LP: Is democracy possible in America? If so, what might it look like?

DG: It’s possible anywhere. But it would take enormous changes in our economic and political assumptions. Myself, I’m less interested in mapping out a constitution for a truly democratic society than creating the institutions by which people can collectively decide for themselves what it might look like. The one resource in the world that’s absolutely not scarce at all is smart, creative, people with ideas we’d never have thought of. Solutions are out there. The problem is 99 percent of those people spend most of their lives being told to shut up.

We have a bailout by the people, for the

We have a bailout by the people, for the people, coming up November 15th called the Rolling Jubilee. This is a project of the OWS affinity group Strike Debt where we buy debt for pennies on the dollar, but instead of collecting it, we abolish it.  The banks got bailed out. We got sold out. The 1% won’t sponsor a #PeoplesBailout. But we are the bailout we’ve been waiting for. Join us.

Rolling Jubilee logo image

We cannot buy specific individuals’ debt – instead, we help liberate debtors at random through a campaign of mutual support, good will, and collective refusal. The Jubilee begins November 15
 with a variety show and telethon in NYC.
 All proceeds will go directly to buying people’s debt and cancelling it.

The banks got bailed out. We got sold out. The 1% won’t sponsor a #PeoplesBailout. But we are the bailout we’ve been waiting for. Join us.

Sign up, donate, more info…

P2P

Photo copyright Ian McCalister

What is peer-to-peer (P2P)  culture?

P2P culture is a post-capitalist socioeconomic framework which includes but transcends capitalism. It encompasses many varieties of open and closed, public and private, for-profit and not-for-profit, hierarchical and egalitarian associations (and hybrids of these).

Early P2P theory drew from experience gained in creating distributed computer networks and distributed organizations that developed open source computer software. These distributed systems of computers and programmers emphasized the role of individual peers–network nodes or people of roughly similar capability–which coordinated or negotiated their activity among themselves with little or no central authority or control. From those information system origins the application of P2P principles expanded to include many other kinds of distributed teams, organizations and activities.

P2P principles emphasize cooperation, openness, fairness, transparency, information symmetry, sustainability, subsidiarity, accountability, quality, and innovation motivated by a variety of human needs and values negotiated among peers.

IMO P2P principles and relations can operate in almost any economic or political theater if two specific rules are respected. P2P Capitalism, P2P Marxism, P2P Anarchy, or P2P whatever, must make every effort to respect:

  1. the moral and legal equality of every peer
  2. the fully informed consent of every peer

The relative degree to which these fundamental principles are followed is the relative degree of P2P-correctness, regardless of any other characteristics of a P2P model.

However, the simplicity of these two rules is deceptive because they have many corollaries and implications. And they don’t solve the problem of competing or conflicting rights and interests among peers–we must still have some form of contact, due process, conflict resolution, etc. for that.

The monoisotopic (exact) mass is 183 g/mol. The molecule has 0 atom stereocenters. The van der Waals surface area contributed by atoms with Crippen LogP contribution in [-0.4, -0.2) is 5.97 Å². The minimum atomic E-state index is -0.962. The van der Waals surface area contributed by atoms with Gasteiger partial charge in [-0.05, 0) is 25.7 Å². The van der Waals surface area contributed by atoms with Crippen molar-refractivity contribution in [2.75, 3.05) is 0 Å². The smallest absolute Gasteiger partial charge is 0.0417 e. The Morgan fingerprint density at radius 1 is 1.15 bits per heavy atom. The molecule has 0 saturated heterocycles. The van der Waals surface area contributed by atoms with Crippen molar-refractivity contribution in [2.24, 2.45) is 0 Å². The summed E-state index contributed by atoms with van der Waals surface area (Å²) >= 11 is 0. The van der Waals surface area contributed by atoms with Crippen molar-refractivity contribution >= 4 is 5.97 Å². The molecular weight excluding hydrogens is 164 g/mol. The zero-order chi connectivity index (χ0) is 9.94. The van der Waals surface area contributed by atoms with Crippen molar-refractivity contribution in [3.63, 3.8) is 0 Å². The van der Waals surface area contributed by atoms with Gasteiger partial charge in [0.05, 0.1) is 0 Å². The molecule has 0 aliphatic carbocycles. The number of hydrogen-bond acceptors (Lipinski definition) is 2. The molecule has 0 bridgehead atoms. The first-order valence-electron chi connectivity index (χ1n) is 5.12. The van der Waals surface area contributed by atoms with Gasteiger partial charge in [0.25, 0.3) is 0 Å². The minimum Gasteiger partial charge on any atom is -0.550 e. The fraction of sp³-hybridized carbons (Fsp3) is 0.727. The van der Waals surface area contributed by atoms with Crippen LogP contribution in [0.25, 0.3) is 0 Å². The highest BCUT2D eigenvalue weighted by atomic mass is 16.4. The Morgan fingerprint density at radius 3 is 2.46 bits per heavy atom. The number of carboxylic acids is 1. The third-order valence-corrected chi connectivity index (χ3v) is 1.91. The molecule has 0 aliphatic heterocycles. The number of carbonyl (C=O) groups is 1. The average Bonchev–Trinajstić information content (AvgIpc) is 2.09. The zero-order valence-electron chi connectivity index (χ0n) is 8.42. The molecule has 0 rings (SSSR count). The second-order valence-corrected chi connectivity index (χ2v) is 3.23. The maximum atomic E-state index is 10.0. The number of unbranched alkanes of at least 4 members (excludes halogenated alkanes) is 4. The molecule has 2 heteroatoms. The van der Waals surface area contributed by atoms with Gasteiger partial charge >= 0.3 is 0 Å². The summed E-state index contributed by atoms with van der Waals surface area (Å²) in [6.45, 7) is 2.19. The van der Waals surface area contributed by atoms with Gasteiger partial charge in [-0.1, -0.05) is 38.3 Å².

In an ideology-agnostic nutshell, you might say the P2P framework is about cooperative individualism (this is precisely how Michel Bauwens describes peerism in “The Political Economy of Peer Production“).

Along with Thomas Jefferson, “I have sworn … eternal hostility against every form of tyranny over the mind of man.” Peers are interdependent but retain a self-identity, dignity, and an intellectual and moral agency. Any system which diminishes that diminishes itself.

A P2P peer is a mostly self-directed individual, voluntarily consenting to various cooperative social or economic contracts or arrangements.

A person’s success at being a peer and engaging with others as peers may depend largely on how well they absorb the ideas of intersubjectivity and enlightened self-interest.

individual -v- group

individual -v- group (Photo credit: Sean MacEntee)

The mixture of individuality (selfishness) and sociality (cooperation) in each person reflects the multilevel interaction of individual and group selection in evolution. This often carries a level of social conflict and cognitive dissonance that each peer and peer group must grapple with.

Be sure to check out our Facebook P2P GroupMichel Bauwens’ Facebook page, and the Foundation for P2P Alternatives website for many more P2P related topics.

Poor Richard

Related PRA 2.0 posts:

The 99% Solution

Sidney Paget: Sherlock Holmes

(Photo credit: Wikipedia)

The Sign of the Four opens with an alarming scene:

“Sherlock Holmes took his bottle from the corner of the mantel-piece and his hypodermic syringe from its neat morocco case.   With his long, white, nervous fingers he adjusted the delicate needle, and rolled back his left shirt-cuff. For some little time his eyes rested thoughtfully upon the sinewy forearm and wrist all dotted and scarred with innumerable puncture-marks.  Finally he thrust the sharp point home, pressed down the tiny piston, and sank back into the velvet-lined arm-chair with a long sigh of satisfaction.”

A little later in the story Holmes states, 

“It is cocaine,” he said, “a seven-per-cent solution.  Would you care to try it?”

Limitation of classical social movements

Classical social movements have often been limited by tunnel vision, cooptationastroturfing, diversion, attrition, intimidation, repression, legal injunction, corruption, constraints of philanthropy, etc. Meanwhile, today, the 1% (the looter elite), are attacking the 99% on every side,  capturing every institution of society, and privatizing every resource on the planet.